Myanmar’s ousted civilian leader Daw Aung San Suu Kyi was found guilty on Monday and sentenced to four years in prison for possessing walkie-talkies in her home and violating Covid-19 protocols.
In total, Ms. Aung San Suu Kyi, 76, has been sentenced to a total of six years in prison so far, with many more charges pending against her.
Monday’s guilty verdict on three counts is in addition to his December 5 conviction on charges of inciting public unrest and a separate count of violating Covid-19 protocols. Initially sentenced to four years on those charges, that sentence was cut in half by the army’s commander-in-chief, Major General Min Aung Hlaing, the leader of the February 1 coup that forced her to leave office.
As the coup’s first anniversary approaches, the court found Ms. Aung San Suu Kyi guilty of violating Myanmar’s import and export law and its telecommunications law by possessing the communication devices. His defenders have said that the walkie-talkies belonged to his security team and that the charges were false and politically motivated.
She was sentenced to two years for the Covid protocol, two years for the charge of importing the walkie-talkies and one year for violating the telecommunications law. The sentences connected to the walkie-talkie charges must be executed at the same time.
Ms. Aung San Suu Kyi has been held incommunicado in a house in Naypyidaw, the capital of Myanmar. Amnesty International called the walkie-talkie charges bogus, saying they “suggest that the military is desperate for a pretext to embark on a witch hunt and intimidate anyone who challenges them.”
The charge of importing the devices, the first of many charges brought against him, was filed on February 3, two days after the coup, and court proceedings have lasted nearly a year.
The guilty verdict for violating Covid protocols originated from an episode during the 2020 election campaign in which he stood outside, wearing a mask and face shield, with his dog, Taichito, by his side, and greeted the sympathizers passing by in vehicles. The same incident was the basis for his conviction on a nearly identical charge in December.
Ms. Aung San Suu Kyi faces at least seven more charges, including five charges of corruption, with a possible maximum sentence of 89 years if found guilty on all the remaining charges.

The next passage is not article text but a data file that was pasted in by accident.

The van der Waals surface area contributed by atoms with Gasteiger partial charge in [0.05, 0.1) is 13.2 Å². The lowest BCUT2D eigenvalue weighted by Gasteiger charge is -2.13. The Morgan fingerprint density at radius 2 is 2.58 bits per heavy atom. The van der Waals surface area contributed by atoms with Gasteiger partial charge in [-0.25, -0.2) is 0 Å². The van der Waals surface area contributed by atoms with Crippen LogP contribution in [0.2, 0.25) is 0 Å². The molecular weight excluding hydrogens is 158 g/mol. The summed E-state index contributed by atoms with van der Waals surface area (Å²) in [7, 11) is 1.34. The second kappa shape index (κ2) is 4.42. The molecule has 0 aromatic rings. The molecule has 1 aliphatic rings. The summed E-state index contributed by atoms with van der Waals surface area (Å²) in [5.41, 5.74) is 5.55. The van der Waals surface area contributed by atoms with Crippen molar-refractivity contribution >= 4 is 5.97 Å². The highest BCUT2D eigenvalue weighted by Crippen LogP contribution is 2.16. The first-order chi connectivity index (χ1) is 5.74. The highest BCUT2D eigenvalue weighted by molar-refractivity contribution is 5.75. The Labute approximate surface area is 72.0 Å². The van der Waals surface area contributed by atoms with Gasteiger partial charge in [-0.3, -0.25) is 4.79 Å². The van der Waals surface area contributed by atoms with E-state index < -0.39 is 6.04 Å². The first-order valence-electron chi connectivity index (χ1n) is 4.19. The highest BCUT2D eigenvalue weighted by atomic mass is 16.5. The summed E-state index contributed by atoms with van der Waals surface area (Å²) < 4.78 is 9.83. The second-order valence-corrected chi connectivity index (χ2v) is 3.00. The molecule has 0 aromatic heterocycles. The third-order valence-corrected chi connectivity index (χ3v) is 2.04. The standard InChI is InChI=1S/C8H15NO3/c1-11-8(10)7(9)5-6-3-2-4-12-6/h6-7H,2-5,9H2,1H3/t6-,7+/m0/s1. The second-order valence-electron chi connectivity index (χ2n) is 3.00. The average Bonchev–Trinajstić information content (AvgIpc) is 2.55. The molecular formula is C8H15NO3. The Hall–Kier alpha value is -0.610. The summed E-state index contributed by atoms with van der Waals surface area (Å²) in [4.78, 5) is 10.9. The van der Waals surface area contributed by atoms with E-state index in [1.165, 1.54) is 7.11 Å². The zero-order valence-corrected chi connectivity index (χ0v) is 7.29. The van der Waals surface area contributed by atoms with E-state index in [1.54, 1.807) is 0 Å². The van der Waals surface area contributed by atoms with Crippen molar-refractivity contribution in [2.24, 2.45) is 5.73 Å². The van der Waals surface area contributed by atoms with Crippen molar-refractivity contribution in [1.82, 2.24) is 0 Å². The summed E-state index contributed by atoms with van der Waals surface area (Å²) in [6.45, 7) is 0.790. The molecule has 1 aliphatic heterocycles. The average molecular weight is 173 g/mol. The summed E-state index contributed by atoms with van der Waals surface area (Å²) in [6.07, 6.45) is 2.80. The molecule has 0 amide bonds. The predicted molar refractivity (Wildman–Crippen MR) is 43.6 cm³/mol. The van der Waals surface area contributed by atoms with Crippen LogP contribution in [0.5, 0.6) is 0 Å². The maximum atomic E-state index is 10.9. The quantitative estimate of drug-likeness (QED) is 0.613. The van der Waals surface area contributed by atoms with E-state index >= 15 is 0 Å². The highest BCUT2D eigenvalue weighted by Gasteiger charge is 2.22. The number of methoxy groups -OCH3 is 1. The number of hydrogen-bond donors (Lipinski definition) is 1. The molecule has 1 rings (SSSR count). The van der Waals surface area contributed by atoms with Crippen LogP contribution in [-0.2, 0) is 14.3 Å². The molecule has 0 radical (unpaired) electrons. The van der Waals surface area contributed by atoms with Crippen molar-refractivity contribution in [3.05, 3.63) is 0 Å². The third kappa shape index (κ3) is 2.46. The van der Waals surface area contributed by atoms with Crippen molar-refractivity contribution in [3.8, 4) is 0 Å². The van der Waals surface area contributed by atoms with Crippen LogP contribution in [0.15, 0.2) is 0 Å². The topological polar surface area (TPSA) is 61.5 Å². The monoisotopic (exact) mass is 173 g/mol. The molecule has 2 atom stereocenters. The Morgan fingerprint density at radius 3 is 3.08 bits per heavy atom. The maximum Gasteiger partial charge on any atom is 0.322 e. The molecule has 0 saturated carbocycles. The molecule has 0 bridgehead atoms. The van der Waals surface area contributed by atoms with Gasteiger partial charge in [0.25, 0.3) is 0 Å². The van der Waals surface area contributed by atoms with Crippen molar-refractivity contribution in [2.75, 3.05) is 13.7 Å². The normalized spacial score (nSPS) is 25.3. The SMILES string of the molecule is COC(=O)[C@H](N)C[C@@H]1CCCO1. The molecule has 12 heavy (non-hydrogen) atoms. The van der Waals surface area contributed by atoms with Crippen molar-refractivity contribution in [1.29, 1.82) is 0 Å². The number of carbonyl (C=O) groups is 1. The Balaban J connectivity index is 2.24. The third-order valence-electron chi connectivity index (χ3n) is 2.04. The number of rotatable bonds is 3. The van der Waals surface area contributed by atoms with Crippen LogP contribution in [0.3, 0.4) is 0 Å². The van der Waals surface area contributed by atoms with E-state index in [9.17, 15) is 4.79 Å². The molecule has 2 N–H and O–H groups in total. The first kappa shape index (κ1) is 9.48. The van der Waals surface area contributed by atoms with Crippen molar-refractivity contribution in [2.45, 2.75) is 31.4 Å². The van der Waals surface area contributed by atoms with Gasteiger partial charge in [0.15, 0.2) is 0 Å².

Human Rights Watch said the military regime was making itself look ridiculous by racking up convictions on flimsy and politically motivated charges.
“The Myanmar junta’s ring of secret trials on bogus charges is constantly racking up more convictions against Aung San Suu Kyi to keep her in prison indefinitely,” said Phil Robertson, the group’s deputy director for Asia.
Ms Aung San Suu Kyi was awarded the Nobel Peace Prize in 1991 and led her party, the National League for Democracy, to landslide victories three times between 1990 and 2020, but the army allowed her to form a government only once. , in 2016.
Understanding the coup in Myanmar
He spent a total of 15 years under house arrest between 1989 and 2010. He later damaged his reputation as an international icon of democracy by failing to speak out against the brutal ethnic cleansing of Rohingya Muslims by the military, which led to more than 700,000 Rohingya to Bangladesh.
Since the coup, Ms. Aung San Suu Kyi and the ousted president, U Win Myint, have been under house arrest at undisclosed locations near the capital, Naypyidaw. Win Myint was also convicted on December 5 of violating Covid-19 protocols and sentenced to four years. The coup leader also cut his sentence in half.
The trials of Ms. Aung San Suu Kyi are held in a house in Naypyidaw that was converted into a courtroom. No member of the public is allowed in attendance and his attorneys are prohibited from speaking about the case.
On December 30, a police court sentenced Daw Cherry Htet, 30, a police lieutenant and former bodyguard of Ms. Aung San Suu Kyi, to three years in prison for violating the rules of police conduct by posting messages on Facebook that the court found inflammatory. .
In one post, he simply said, “We miss you Amay,” using the Burmese word for mother. The former bodyguard was also accused of communicating with the Government of National Unity, the shadow government formed after the coup by ousted elected officials and other opponents of the army.
Ms. Aung San Suu Kyi’s conviction on Monday came as the army continued its effort to suppress pro-democracy protests, fight a fledgling resistance movement and fight ethnic groups seeking autonomy. Soldiers and police have killed at least 1,447 civilians since the coup and detained nearly 8,500, according to the Association for Assistance to Political Prisoners, a rights group.
The Tatmadaw, as the Myanmar military is known, was accused of committing one of its largest massacres on Christmas Eve, when soldiers killed at least 35 fleeing villagers and burned their bodies. Save the Children, one of the groups that condemned the massacre, said two of its staff members were among the dead when they returned home for the Christmas holidays.
Sui-Lee Wee contributed to reporting.